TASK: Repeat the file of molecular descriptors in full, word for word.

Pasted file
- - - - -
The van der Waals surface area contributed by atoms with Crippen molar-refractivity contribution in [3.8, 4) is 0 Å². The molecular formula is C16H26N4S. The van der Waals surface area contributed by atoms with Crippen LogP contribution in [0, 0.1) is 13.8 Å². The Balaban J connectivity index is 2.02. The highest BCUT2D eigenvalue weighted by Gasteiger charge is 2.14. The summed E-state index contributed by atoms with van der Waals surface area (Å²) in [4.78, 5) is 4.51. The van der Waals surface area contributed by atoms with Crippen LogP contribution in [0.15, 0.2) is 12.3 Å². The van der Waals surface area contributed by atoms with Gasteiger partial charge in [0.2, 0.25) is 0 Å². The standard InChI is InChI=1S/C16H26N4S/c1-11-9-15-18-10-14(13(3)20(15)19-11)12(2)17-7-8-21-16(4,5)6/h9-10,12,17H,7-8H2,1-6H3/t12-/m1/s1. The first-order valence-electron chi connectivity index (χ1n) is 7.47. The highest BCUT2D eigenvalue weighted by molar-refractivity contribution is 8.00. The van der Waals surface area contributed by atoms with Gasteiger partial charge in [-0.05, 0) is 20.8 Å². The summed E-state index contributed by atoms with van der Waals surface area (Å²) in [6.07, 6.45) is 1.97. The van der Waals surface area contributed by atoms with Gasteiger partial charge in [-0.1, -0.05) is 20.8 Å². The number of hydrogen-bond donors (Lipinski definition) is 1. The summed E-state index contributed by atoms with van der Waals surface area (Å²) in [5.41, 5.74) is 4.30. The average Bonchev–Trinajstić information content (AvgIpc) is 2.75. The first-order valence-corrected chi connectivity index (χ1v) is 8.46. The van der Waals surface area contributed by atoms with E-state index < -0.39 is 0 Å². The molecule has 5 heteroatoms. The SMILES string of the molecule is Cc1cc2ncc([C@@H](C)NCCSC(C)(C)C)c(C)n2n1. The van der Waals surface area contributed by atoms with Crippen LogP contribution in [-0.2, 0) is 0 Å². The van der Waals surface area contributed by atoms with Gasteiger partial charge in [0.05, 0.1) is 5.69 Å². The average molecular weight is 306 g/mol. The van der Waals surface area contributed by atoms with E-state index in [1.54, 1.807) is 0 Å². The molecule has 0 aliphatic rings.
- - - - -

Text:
The van der Waals surface area contributed by atoms with Crippen molar-refractivity contribution in [3.8, 4) is 0 Å². The molecular formula is C16H26N4S. The van der Waals surface area contributed by atoms with Crippen LogP contribution in [0, 0.1) is 13.8 Å². The Balaban J connectivity index is 2.02. The highest BCUT2D eigenvalue weighted by Gasteiger charge is 2.14. The summed E-state index contributed by atoms with van der Waals surface area (Å²) in [4.78, 5) is 4.51. The van der Waals surface area contributed by atoms with Crippen LogP contribution in [0.15, 0.2) is 12.3 Å². The van der Waals surface area contributed by atoms with Gasteiger partial charge in [0.2, 0.25) is 0 Å². The standard InChI is InChI=1S/C16H26N4S/c1-11-9-15-18-10-14(13(3)20(15)19-11)12(2)17-7-8-21-16(4,5)6/h9-10,12,17H,7-8H2,1-6H3/t12-/m1/s1. The first-order valence-electron chi connectivity index (χ1n) is 7.47. The highest BCUT2D eigenvalue weighted by molar-refractivity contribution is 8.00. The van der Waals surface area contributed by atoms with Gasteiger partial charge in [-0.05, 0) is 20.8 Å². The summed E-state index contributed by atoms with van der Waals surface area (Å²) in [6.07, 6.45) is 1.97. The van der Waals surface area contributed by atoms with Gasteiger partial charge in [-0.1, -0.05) is 20.8 Å². The number of hydrogen-bond donors (Lipinski definition) is 1. The summed E-state index contributed by atoms with van der Waals surface area (Å²) in [5.41, 5.74) is 4.30. The average Bonchev–Trinajstić information content (AvgIpc) is 2.75. The first-order valence-corrected chi connectivity index (χ1v) is 8.46. The van der Waals surface area contributed by atoms with E-state index < -0.39 is 0 Å². The molecule has 5 heteroatoms. The SMILES string of the molecule is Cc1cc2ncc([C@@H](C)NCCSC(C)(C)C)c(C)n2n1. The van der Waals surface area contributed by atoms with Crippen LogP contribution in [-0.2, 0) is 0 Å². The van der Waals surface area contributed by atoms with Gasteiger partial charge in [0.05, 0.1) is 5.69 Å². The average molecular weight is 306 g/mol. The van der Waals surface area contributed by atoms with E-state index in [1.54, 1.807) is 0 Å². The molecule has 0 aliphatic rings.